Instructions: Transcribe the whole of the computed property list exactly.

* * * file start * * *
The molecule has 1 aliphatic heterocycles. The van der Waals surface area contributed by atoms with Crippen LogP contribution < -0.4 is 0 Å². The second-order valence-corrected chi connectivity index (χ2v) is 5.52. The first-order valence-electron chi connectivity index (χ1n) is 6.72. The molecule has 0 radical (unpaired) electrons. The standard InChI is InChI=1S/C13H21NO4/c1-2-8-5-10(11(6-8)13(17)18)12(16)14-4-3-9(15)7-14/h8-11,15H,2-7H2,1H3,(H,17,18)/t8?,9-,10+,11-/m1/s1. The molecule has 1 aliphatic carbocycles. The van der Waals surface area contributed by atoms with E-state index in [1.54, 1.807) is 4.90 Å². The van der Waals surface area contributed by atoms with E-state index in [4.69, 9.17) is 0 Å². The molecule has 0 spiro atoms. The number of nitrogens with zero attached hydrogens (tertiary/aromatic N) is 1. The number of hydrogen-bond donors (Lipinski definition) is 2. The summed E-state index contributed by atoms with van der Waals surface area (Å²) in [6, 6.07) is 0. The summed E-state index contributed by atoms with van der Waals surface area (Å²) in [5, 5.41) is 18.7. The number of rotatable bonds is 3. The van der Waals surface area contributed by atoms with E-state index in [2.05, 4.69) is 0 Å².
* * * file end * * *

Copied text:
The molecule has 1 aliphatic heterocycles. The van der Waals surface area contributed by atoms with Crippen LogP contribution < -0.4 is 0 Å². The second-order valence-corrected chi connectivity index (χ2v) is 5.52. The first-order valence-electron chi connectivity index (χ1n) is 6.72. The molecule has 0 radical (unpaired) electrons. The standard InChI is InChI=1S/C13H21NO4/c1-2-8-5-10(11(6-8)13(17)18)12(16)14-4-3-9(15)7-14/h8-11,15H,2-7H2,1H3,(H,17,18)/t8?,9-,10+,11-/m1/s1. The molecule has 1 aliphatic carbocycles. The van der Waals surface area contributed by atoms with E-state index in [1.54, 1.807) is 4.90 Å². The van der Waals surface area contributed by atoms with E-state index in [4.69, 9.17) is 0 Å². The molecule has 0 spiro atoms. The number of nitrogens with zero attached hydrogens (tertiary/aromatic N) is 1. The number of hydrogen-bond donors (Lipinski definition) is 2. The summed E-state index contributed by atoms with van der Waals surface area (Å²) in [6, 6.07) is 0. The summed E-state index contributed by atoms with van der Waals surface area (Å²) in [5, 5.41) is 18.7. The number of rotatable bonds is 3. The van der Waals surface area contributed by atoms with E-state index in [2.05, 4.69) is 0 Å².